The Columbus Day weekend youth deer hunt turned out to be quite a success according to reports from the field, as many of the junior hunters were able to learn about New York State's rich deer hunting tradition under the watchful eyes of their mentors.
"The youth deer hunt is a great opportunity for the next generation of New York hunters and is an important step in preserving our hunting heritage while maintaining our ability to manage deer through hunting in the future," New York State Department of Environmental Conservation Commissioner Joe Martens said. "We received enthusiastic feedback from parents and excited young hunters who took part in the Columbus Day weekend. These experiences demonstrate the great value of providing this unique opportunity for junior hunters."
The youth deer hunt which I am referring to, allowed junior hunters ages 14-15 with a big game license, the opportunity to take one deer of either sex with a firearm when properly accompanied by a licensed experienced adult.
OBSERVER?Photo by Gene Pauszek
Deer, like this one, were the target of youth across New York over the Columbus Day weekend, as they took to the woods with experienced hunters. Deer season has opened for all hunters in Chautauqua County and across the rest of New York.
The number of Junior Hunting license holders who were eligible to participate at least one day during the three-day weekend was calculated at 12,753. As of Oct. 11, the junior hunters who reported taking a deer during the special hunt was calculated at 486 and the DEC estimates that number may be higher as the hunters have seven days to report their kill.
Not everyone was in favor of the proposed youth deer hunt, as concerns that were printed in the OBSERVER 'Commentary' section were also voiced prior to the hunt. However, according to the news release, the DEC Environmental Conservation officers and wildlife staff were afield throughout the weekend monitoring the hunter activity and talking with bowhunters, small game and turkey hunters as well as junior hunters about their experience during the youth deer hunt. The reports from the junior hunters was overwhelmingly positive.
The other hunters reported their hunting was not affected by the ongoing youth deer hunt. Obviously not all hunters initially supported the idea of the youth hunt when it first was proposed, but those who had the opportunity to witness first-hand the positive experience it was for so many kids, soon changed their minds.
Once again, New York State's junior hunters demonstrated that mentored youth have the greatest safety record of all hunters across the nation. No hunting-related shooting accidents were reported during the youth hunt. That is awesome, and a credit to the NYS hunting safety instructors and the mentors who took the time out to be with the kids.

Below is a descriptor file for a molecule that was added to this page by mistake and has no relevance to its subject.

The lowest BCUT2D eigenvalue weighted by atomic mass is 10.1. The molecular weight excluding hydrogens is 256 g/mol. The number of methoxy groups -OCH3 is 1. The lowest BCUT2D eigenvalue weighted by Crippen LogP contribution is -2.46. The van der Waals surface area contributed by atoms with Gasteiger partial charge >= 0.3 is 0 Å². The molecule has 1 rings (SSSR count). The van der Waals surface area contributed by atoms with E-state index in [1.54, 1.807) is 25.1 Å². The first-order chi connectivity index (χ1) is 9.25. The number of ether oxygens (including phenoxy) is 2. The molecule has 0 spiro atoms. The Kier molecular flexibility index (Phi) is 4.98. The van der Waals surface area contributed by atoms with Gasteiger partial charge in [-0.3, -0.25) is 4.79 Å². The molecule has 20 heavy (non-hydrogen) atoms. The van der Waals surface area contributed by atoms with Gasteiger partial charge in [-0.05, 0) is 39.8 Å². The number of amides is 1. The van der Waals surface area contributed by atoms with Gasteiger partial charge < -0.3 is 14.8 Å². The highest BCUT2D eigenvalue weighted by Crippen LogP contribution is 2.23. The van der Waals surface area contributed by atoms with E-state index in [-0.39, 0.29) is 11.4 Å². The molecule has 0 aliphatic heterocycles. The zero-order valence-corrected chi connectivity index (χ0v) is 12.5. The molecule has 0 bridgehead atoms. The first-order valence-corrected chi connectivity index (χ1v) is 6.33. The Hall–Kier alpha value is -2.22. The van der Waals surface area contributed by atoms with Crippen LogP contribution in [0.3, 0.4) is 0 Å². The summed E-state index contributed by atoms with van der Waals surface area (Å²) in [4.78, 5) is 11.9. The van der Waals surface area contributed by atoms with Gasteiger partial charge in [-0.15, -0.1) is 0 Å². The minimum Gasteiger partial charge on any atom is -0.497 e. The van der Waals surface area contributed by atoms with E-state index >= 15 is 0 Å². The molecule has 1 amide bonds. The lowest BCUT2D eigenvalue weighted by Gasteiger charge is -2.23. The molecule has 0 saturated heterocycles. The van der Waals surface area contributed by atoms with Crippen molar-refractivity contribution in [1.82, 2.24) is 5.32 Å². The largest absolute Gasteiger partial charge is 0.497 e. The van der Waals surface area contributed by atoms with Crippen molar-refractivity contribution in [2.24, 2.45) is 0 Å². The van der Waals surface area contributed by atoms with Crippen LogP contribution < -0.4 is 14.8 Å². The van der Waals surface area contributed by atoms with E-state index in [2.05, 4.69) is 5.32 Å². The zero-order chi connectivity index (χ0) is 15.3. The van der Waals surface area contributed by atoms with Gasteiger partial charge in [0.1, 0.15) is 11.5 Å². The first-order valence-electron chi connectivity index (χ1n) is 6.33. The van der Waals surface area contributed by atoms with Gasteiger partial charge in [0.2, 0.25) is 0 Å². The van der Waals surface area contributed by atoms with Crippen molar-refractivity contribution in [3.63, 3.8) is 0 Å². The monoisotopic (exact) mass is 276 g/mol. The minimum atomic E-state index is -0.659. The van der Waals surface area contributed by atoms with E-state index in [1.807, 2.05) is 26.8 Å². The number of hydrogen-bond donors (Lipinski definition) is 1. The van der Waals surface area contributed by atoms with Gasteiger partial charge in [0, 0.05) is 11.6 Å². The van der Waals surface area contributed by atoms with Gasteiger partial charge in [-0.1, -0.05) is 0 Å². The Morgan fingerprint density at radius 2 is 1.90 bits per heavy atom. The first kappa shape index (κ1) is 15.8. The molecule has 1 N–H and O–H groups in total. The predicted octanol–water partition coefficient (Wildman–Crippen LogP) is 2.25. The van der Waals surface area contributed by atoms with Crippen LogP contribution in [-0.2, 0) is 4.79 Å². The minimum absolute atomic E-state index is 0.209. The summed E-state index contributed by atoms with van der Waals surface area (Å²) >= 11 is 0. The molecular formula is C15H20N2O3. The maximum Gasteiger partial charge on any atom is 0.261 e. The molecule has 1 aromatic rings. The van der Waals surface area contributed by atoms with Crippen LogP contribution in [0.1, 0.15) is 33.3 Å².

To showcase the success of junior hunters, the DEC encourages parents to submit a picture to the DEC's big-game hunting photo gallery (www.dec.ny.gov/outdoor/54055.html).
While we are on the hunting subject, I thought that you should know that Assemblyman Andy Goodell has attended several of our Federation of Sportsmen meetings and promised to continue to lobby in the best interest of the sportsmen (hunters/trappers, etc.) if re-elected. The National Rifle Association has given him an 'A' ranking. His opponent has not been at any meetings and reportedly has proposed a 72 acre "no hunting zone" around every house in Chautauqua County, which would make hunting in our county difficult, if not impossible. I just thought you might want to know that information.
Ken Hollander and Willie Fedrick teach free fly-tying clinics on Monday evenings at the Northern Chautauqua Conservation Club starting at 6 p.m. All equipment, vises and materials are provided FREE.
The Westfield Fish & Game Club will host turkey shoots at its club located on Ogden Road on Sunday, Oct. 28 and Nov. 4. The events will start at noon and last until they're finished. These events will be held rain or shine. The public is welcome. All legal centerfire firearms are permitted. Ammunition will be provided for birdshot and deer slugs only. There will be .22 caliber shoots on the indoor range. Bring your own ammo.
If your club is holding a similar event contact the OBSERVER at 366-3000 ext. 5 after 5 p.m.
The Northern Chautauqua Conservation Club will resume its annual Hunters Helping the Hungry program. On Tuesdays Con Club members are urged to bring a non-perishable food item with them. All donations will be distributed to the needy in the community through the efforts of the Saint Elizabeth Ann Seton Catholic Youth Organization during the Christmas season.
The Bear Lake Rod & Gun Club has scheduled a two-day trapping course on Oct. 18 & 19 from 6-10 p.m. You must pre-register by phone by calling Roger Witt at 595-3418.
Fly tying classes have resumed on Monday evenings from 6-8 p.m., at the Sinclairville Free Library. Classes will continue until May. All tools and materials are provided free. For more information, call 962-3635 or 485-3919 or log on www.countrykidsonthefly.blogspot.com.
The Gowanda Chamber of Commerce will be hosting its annual Fall Fishing Tournament on Saturday, Oct. 20, in Cattaraugus Creek. Sign-in gets under way at 5 a.m. at the Gowanda Moose Club, located on Aldrich Street. The tournament begins at sunrise and is a catch-and-release event following DEC rules and regulations, with tournament personnel on site to measure and weigh-in the catch. There will be awards, door prizes and food for the participants at the Moose Club after 3:30 p.m. For more information, log on to www.gowandanychamber.org, or call 532-2834 or 532-2288.
Gene Pauszek is an OBSERVER outdoors columnist. Send comments to firstname.lastname@example.org.